International Journal of Fracture

, Volume 203, Issue 1–2, pp 183–209 | Cite as

Ductile failure modeling and simulations using coupled FE–EFG approach

  • A. S. Shedbale
  • I. V. Singh
  • B. K. Mishra
  • Kamal Sharma


In the present work, a ductile fracture model has been employed to predict the failure of tensile specimen using coupled finite element–element free Galerkin (FE–EFG) approach. The fracture strain as a function of stress triaxiality has been evaluated by analyzing the notched tensile specimens. In the coupled approach, a small portion of the domain, where severe plastic deformation is expected, is modeled by EFG method whereas the rest of the domain is modeled by FEM to exploit the advantages of both the methods. A ramp function has been used in the interface region to maintain the continuity between FE and EFG domains. The nonlinear material behavior is modeled by von-Mises yield criterion and Hollomon’s power law. An implicit return mapping algorithm is employed for stress equilibrium in the plasticity model. The effect of geometric nonlinearity as a result of large deformation is captured by updated Lagrangian approach. The coupled approach is used to study the fracture behavior of two different cracked specimens in order to highlight its capabilities.


Ductile fracture Coupled FE–EFG approach Ramp function Hollomon’s power law Large deformation 


\(\mathbf{a}_J \)

Degrees of freedom associated with Heaviside function


Body force vector per unit volume

\(\mathbf{b}_K^\alpha \)

Degrees of freedom associated with asymptotic functions


Matrix of shape functions gradient


Elastic constitutive matrix


Elasto–plastic constitutive matrix


Green–Lagrange strain tensor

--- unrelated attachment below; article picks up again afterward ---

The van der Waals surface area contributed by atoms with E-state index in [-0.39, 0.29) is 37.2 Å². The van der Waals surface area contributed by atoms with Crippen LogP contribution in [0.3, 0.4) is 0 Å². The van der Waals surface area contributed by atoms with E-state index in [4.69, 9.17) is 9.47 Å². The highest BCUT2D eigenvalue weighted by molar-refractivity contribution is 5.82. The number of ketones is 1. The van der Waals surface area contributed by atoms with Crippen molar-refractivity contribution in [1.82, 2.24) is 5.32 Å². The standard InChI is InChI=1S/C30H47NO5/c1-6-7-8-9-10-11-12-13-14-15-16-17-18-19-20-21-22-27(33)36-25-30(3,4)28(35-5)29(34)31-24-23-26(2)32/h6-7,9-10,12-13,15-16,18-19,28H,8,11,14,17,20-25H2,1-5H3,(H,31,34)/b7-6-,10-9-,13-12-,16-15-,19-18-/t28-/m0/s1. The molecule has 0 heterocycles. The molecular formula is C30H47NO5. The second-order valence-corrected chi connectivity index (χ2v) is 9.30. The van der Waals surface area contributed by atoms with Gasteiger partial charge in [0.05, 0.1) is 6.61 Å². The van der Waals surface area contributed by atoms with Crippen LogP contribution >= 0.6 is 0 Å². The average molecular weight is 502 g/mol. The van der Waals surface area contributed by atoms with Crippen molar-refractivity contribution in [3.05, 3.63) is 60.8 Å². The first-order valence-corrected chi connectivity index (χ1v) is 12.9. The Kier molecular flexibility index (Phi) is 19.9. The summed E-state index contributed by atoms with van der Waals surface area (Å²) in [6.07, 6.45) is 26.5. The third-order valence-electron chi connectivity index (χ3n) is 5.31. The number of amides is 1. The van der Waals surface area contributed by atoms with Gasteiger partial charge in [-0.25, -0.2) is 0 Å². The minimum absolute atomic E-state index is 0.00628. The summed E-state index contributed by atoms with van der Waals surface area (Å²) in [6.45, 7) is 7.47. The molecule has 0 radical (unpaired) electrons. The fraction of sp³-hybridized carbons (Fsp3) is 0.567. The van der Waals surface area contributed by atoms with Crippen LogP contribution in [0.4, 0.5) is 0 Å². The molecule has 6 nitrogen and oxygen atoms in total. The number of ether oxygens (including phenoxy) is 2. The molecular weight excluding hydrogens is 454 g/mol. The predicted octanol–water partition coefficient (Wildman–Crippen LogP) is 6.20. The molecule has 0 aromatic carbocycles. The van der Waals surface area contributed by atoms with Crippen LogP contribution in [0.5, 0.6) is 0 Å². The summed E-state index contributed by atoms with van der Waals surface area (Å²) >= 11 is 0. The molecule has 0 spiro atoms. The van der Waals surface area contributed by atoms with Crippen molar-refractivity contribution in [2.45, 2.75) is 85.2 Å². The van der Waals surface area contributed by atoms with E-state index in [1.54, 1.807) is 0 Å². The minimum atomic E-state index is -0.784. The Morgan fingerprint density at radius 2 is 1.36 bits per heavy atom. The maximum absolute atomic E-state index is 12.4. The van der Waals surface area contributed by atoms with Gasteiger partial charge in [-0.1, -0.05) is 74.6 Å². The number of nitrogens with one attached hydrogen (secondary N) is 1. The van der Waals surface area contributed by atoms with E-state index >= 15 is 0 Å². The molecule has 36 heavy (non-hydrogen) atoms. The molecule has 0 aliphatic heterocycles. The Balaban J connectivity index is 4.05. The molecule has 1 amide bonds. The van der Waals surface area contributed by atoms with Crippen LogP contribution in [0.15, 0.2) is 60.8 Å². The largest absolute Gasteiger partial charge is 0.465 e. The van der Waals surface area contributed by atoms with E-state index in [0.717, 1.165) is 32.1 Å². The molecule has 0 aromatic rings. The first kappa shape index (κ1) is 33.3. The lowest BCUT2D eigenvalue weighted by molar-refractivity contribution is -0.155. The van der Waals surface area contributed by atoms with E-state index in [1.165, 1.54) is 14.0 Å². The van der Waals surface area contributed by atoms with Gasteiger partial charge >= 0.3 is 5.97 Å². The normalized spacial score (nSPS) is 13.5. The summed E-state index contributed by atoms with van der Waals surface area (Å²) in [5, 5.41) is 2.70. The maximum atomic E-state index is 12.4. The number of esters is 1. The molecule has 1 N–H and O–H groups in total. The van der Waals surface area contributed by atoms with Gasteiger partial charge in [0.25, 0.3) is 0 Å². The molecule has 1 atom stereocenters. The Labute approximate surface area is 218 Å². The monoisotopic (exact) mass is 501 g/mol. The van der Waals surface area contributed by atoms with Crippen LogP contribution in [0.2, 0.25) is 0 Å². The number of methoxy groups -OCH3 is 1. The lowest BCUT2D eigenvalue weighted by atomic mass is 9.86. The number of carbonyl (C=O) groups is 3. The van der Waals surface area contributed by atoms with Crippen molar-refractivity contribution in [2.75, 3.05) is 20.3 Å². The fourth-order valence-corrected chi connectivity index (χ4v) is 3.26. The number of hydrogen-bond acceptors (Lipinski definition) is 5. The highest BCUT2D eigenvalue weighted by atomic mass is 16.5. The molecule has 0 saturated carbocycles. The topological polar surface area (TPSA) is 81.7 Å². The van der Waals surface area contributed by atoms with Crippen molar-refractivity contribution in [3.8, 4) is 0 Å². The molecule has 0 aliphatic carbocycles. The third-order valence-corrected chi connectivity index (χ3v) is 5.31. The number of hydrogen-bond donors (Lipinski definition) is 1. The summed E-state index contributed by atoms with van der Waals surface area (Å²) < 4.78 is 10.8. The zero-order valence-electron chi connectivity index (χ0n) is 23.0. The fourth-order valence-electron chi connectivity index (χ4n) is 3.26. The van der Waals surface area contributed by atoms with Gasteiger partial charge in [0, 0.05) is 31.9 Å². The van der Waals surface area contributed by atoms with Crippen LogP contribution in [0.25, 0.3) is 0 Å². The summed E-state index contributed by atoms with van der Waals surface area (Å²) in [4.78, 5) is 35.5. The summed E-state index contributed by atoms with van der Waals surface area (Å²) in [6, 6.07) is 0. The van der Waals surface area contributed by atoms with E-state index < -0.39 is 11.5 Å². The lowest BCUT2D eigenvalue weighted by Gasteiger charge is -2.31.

Deformation gradient tensor


Matrix of shape functions derivatives


Heaviside function


Second order unit tensor


Material tangent stiffness matrix


Geometric stiffness matrix

\(\mathbf{K}_T \)

Total tangent stiffness matrix


Strength coefficient

\(\mathbf{M}_{{\varvec{\upsigma }} } \)

Matrix of Cauchy stress components

\(N_I \)

Standard finite elements shape functions

\(\bar{{N}}_I \)

Interface elements shape functions


Hardening exponent


Radial distance from the crack tip


Ramp function


Second Piola–Kirchhoff stress tensor

\(T_S \)

Stress triaxiality


Surface traction vector


Displacement vector

\(\mathbf{u}_I \)

Nodal parameter associated with node I

\(\Delta {\varvec{\upvarepsilon }}\)

Incremental total strain tensor

\(\Delta {\varvec{\upvarepsilon }}^\mathrm{pl}\)

Incremental plastic strain tensor

\(\bar{{\varepsilon }}\)

Effective plastic strain

\(\varepsilon _f \)

Fracture strain

\(\phi _\alpha \left( \mathbf{x} \right) \)

Crack tip asymptotic functions

\(\Delta \gamma \)

Plastic multiplier

\(\varpi \)

Accumulated damage

\(\theta \)

Polar angle with respect to crack tip

\(\xi , \eta \)

Coordinates of parent element

\({{\varvec{\upsigma }} }\)

Cauchy stress tensor

\({\varvec{\sigma }'}\)

Deviatoric stress tensor

\(\sigma _{eq} \)

von-Mises equivalent stress

\(\sigma _m \)

Mean normal stress

\(\varsigma _n (\mathbf{x})\)

Normal level set function

\(\varsigma _t (\mathbf{x})\)

Tangential level set function

\(\psi _I \)

Element free Galerkin shape functions

\(\Phi \)

Yield function

\(\Omega \)

Total domain

\(\Omega ^\mathrm{FE}\)

Finite element sub-domain

\(\Omega ^\mathrm{EFG}\)

Element free Galerkin sub-domain

\(\Omega ^\mathrm{IE}\)

Interface sub-domain

\(\Psi _N \)

State variable at node

\(\Psi _G \)

State variable at Gauss point



This research work is supported by Bhabha Atomic Research Centre (BARC), Mumbai, India.


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Copyright information

© Springer Science+Business Media Dordrecht 2016

Authors and Affiliations

  1. 1.Department of Mechanical and Industrial EngineeringIndian Institute of Technology RoorkeeRoorkeeIndia
  2. 2.Reactor Safety DivisionBhabha Atomic Research CenterMumbaiIndia

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